First Aid

The law states that employers should undertake a suitable and sufficient risk assessment to identify their first aid needs and have suitable first aid kit(s) available, appoint first aiders and that employees should be given adequate information about first aid arrangements.

However, for those working at home the advice differs. It is not the case that first aid equipment is required, if there’s low risk.
The Health and Safety Executive give the following advice for homeworkers and co-working spaces:

“If your work is low-risk, such as desk-based work and you work in your own home, you don’t need any first aid equipment beyond normal domestic needs.

If your work involves lots of driving, you may want to keep a first aid kit in your vehicle.

If you’re self-employed and based in a co-working space (shared workspace with other self-employed or employed workers) you’re legally responsible for your own first aid provision. However, you can make joint arrangements with the other occupiers. Usually, in a written agreement, one employer takes responsibility for first aid for all workers on the premises.”

First aid control measures in all environments:

Employers are expected to have:

  • Completed a first-aid needs assessment
  • Ensured that there is either an appointed person to take charge of first-aid arrangements or there are appropriate numbers of suitably trained first aiders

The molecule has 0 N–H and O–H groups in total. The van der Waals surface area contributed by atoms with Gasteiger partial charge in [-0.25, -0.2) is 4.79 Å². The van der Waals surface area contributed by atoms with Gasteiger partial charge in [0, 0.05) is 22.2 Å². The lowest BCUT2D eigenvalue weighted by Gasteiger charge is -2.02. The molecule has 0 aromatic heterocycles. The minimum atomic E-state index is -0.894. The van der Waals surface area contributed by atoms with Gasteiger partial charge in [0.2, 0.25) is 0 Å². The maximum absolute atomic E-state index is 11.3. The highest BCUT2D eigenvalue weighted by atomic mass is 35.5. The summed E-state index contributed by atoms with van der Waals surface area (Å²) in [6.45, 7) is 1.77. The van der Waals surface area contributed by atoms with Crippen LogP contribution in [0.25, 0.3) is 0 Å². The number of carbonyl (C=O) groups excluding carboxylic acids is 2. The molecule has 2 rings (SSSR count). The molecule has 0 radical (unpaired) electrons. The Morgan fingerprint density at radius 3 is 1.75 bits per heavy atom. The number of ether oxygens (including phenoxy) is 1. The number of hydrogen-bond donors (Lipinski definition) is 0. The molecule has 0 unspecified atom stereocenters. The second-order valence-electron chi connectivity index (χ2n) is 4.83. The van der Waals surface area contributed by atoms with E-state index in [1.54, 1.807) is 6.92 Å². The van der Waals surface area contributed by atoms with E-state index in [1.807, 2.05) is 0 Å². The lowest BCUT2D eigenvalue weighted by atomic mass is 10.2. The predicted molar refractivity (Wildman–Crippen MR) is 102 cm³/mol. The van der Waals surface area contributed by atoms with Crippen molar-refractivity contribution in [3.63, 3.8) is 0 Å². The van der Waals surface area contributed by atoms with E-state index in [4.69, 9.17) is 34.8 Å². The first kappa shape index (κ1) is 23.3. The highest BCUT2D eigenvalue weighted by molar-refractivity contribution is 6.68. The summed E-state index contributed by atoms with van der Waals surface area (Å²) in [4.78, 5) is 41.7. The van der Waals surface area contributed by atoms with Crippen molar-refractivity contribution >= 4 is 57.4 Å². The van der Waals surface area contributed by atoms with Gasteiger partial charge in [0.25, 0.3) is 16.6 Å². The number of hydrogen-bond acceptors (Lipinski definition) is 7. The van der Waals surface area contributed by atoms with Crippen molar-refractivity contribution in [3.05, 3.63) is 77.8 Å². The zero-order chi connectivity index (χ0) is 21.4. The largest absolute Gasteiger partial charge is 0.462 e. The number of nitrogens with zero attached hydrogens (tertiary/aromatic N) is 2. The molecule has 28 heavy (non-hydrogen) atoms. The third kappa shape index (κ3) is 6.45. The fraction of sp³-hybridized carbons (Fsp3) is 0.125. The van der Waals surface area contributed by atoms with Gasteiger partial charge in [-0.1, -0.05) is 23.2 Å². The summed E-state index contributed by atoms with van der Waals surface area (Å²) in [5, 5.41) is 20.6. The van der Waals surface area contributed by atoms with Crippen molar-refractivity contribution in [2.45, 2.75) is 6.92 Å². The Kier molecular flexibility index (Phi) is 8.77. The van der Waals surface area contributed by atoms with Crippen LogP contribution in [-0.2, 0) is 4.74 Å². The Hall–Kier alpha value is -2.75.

• Ensure that there are adequate facilities and a suitable stocked first aid kit
  • Provide employees with information about the first-aid arrangements

Employees should:

  • Consider informing your employer that if you have any health issues so they can be incorporated into the first aid needs assessment
  • Where you may require urgent medication for a pre-existing condition (e.g. epi-pen for allergic reactions), you should consider informing your employer and with your permission, inform any trained first aider

A lone worker working on-siteLone Working

Working alone carries a variety of risks. For many people who work at home doing desk-based work, there is little risk from lone working. But ‘knowledge workers’ travelling or working in co-work spaces or from cafes, etc, may face different challenges. Higher risk lone workers may include those who service properties, those who drive for work, or those who interact with the public alone.

It’s important that employers are aware of lone workers’ locations, and that other controls are in place, such as risk assessments and other safety measures, including PPE or RPE. The HSE has produced a good guide on the protection of lone workers.

Manual Handling

Incorrect manual handling is one of the most common causes of injury at work. No matter where employees are working – from farms, to building sites, to office environments (and everywhere in between), including making deliveries – good manual handling technique and knowledge can help reduce work-related injury.

A good way of reinforcing good manual handling is by encouraging use of the TILE acronym. This breaks down the risk factors easily, and teaches employees to a structure in which to think about good manual handling.

TILE stands for Task, Individual, Load, Environment.

Task: Manual handling infographic

The Type of manual handling activity, such as pushing, pulling, lifting or carrying.


The capabilities of the person carrying out the manual handling activity.


The size, shape, surface, type and weight of the object being moved.